Forming a slight horse-shoe, its central waters appear blue until they meet the spray that rises heavenward from the foot of the foaming cataract. The sides are frayed into foam, and remind one of the pictured avalanches in the Alps, Right on the edge of the fall stands a lone pillar of grey sandstone, on whose summit, undisturbed by the whiz of waters or the fear of fate last yawning on their eyrie, a pair of bald-headed eagles have built their nest, and are now rearing their young, secure in sight of the solitude surrounding. The cataract's sound-but slightly heard above—is absolutely deafening as you reach the river's base; the roar of the falls confined, as it is, by the high walls of the canyon, rushing down the chasm and increasing in volume as it rolls, so as to be heard full thirty miles south-west. Close to the cataract is a square-shaped cave of fifteen feet each side and twenty high, whose falls are supported by basaltic columns, the regularity of whose formation is unsurpassed by anything in the Isle of Staffa or the Giant's Causeway. Sliding out of this cave and falling about eight feet on to a grassy slope that leads to the water's edge, within two hundred feet of the foot of the falls, you are right in the middle of the mist, and wet through in an instant. It is here that, by looking up, the enormous altitude of the fall can be realized, and the first feeling is one of self-preservation and involuntary drawing back, for the


you where

whole mass seems ready to drop and crush


stand. Never can the weird beauty of this scene be forgotten by beholders. Rainbows of a thousand hues seein to surround you, and their irises to arch you in the sky.

The white foaming waters for a brilliant background to the magic prisms pictured by the spray. The dark frowning rocks, relieved by the light green junipers, make a fitting frame for this magnificent sight, second to none in point of volume as it is second to none in savage grandeur. As measured by officers in the first Oregon Infantry, the main fall is 210 feet from the edge to the level of the water below. The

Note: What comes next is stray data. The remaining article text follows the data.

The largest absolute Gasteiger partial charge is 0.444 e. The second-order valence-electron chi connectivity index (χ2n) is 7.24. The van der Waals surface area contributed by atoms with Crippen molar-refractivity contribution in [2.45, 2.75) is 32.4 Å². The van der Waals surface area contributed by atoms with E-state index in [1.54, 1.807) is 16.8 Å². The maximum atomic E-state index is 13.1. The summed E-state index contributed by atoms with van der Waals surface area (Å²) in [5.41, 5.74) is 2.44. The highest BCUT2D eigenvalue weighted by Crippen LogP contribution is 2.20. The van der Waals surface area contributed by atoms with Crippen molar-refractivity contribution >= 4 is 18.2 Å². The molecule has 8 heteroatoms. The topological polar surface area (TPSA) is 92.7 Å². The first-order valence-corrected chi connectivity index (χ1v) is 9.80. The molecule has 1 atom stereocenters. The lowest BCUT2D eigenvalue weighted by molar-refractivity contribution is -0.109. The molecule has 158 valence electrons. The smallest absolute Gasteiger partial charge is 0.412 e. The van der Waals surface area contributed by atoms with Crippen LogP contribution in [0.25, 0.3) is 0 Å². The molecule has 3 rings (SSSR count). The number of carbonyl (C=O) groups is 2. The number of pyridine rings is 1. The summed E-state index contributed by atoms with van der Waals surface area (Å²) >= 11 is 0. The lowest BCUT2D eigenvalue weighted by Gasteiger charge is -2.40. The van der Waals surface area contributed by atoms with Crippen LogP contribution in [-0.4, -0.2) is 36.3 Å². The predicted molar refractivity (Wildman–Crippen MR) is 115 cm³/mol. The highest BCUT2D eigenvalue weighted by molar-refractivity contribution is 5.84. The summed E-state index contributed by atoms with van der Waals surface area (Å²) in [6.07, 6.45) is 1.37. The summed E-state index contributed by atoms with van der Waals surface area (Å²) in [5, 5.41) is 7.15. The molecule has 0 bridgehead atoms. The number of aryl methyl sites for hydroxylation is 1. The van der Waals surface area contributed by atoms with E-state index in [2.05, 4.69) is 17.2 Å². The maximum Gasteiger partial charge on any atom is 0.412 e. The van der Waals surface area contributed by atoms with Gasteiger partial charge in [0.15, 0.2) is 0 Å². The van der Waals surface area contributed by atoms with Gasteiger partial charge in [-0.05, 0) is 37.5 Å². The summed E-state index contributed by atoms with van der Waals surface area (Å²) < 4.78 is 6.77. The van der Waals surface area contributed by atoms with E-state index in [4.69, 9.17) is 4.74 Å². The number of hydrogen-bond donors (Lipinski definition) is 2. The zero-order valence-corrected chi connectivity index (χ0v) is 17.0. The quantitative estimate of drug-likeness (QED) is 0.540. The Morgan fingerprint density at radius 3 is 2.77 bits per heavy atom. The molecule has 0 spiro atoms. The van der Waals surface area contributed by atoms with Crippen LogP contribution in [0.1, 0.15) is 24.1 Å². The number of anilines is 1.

upper falls has not yet been measured, but the total fall of the river, on the three distinct tumbles it takes, cannot be less than 300 feet, while the river itself is over 400 feet at its narrowest width. The channel of the stream below the falls is a chasm 1500 feet in width and 1000 feet in depth, with perpendicular walls of rock enclosing it.


BEYOND the stars that shine in golden glory,

Beyond the calm, sweet mooi,
Up the bright ladder saints have trod before thee,

Soul! thou shalt venture soon.
Secure with Him wbo sees thy heart-sick yearning,

Safe in His arms of love,
Thou shalt exchọnge the midnight for the morning,

And thy fair home above.
Oh! it is sweet to watch the world's night wearing,

The Sabbath mord come on,
And sweet it were the vineyard labour sharing-

Sweeter the labour done.